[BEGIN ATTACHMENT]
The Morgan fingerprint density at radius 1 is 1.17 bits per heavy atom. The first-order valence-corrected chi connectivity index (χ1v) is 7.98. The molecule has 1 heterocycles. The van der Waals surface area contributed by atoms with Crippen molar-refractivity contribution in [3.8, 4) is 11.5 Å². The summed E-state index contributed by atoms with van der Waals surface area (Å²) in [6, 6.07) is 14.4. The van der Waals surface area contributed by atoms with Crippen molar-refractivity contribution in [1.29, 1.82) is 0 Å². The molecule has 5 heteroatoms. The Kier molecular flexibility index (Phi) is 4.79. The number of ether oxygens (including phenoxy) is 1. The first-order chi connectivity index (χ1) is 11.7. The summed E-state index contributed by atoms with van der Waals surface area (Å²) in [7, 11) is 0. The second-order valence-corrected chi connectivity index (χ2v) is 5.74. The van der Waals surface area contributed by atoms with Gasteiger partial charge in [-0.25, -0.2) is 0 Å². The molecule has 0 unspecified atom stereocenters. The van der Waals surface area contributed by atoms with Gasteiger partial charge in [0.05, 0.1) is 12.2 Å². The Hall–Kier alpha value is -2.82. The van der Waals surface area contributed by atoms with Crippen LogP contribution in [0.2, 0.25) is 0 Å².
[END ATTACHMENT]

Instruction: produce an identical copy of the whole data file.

The Morgan fingerprint density at radius 1 is 1.17 bits per heavy atom. The first-order valence-corrected chi connectivity index (χ1v) is 7.98. The molecule has 1 heterocycles. The van der Waals surface area contributed by atoms with Crippen molar-refractivity contribution in [3.8, 4) is 11.5 Å². The summed E-state index contributed by atoms with van der Waals surface area (Å²) in [6, 6.07) is 14.4. The van der Waals surface area contributed by atoms with Crippen molar-refractivity contribution in [1.29, 1.82) is 0 Å². The molecule has 5 heteroatoms. The Kier molecular flexibility index (Phi) is 4.79. The number of ether oxygens (including phenoxy) is 1. The first-order chi connectivity index (χ1) is 11.7. The summed E-state index contributed by atoms with van der Waals surface area (Å²) in [7, 11) is 0. The second-order valence-corrected chi connectivity index (χ2v) is 5.74. The van der Waals surface area contributed by atoms with Gasteiger partial charge in [-0.25, -0.2) is 0 Å². The molecule has 0 unspecified atom stereocenters. The van der Waals surface area contributed by atoms with Gasteiger partial charge in [0.05, 0.1) is 12.2 Å². The Hall–Kier alpha value is -2.82. The van der Waals surface area contributed by atoms with Crippen LogP contribution in [0.2, 0.25) is 0 Å².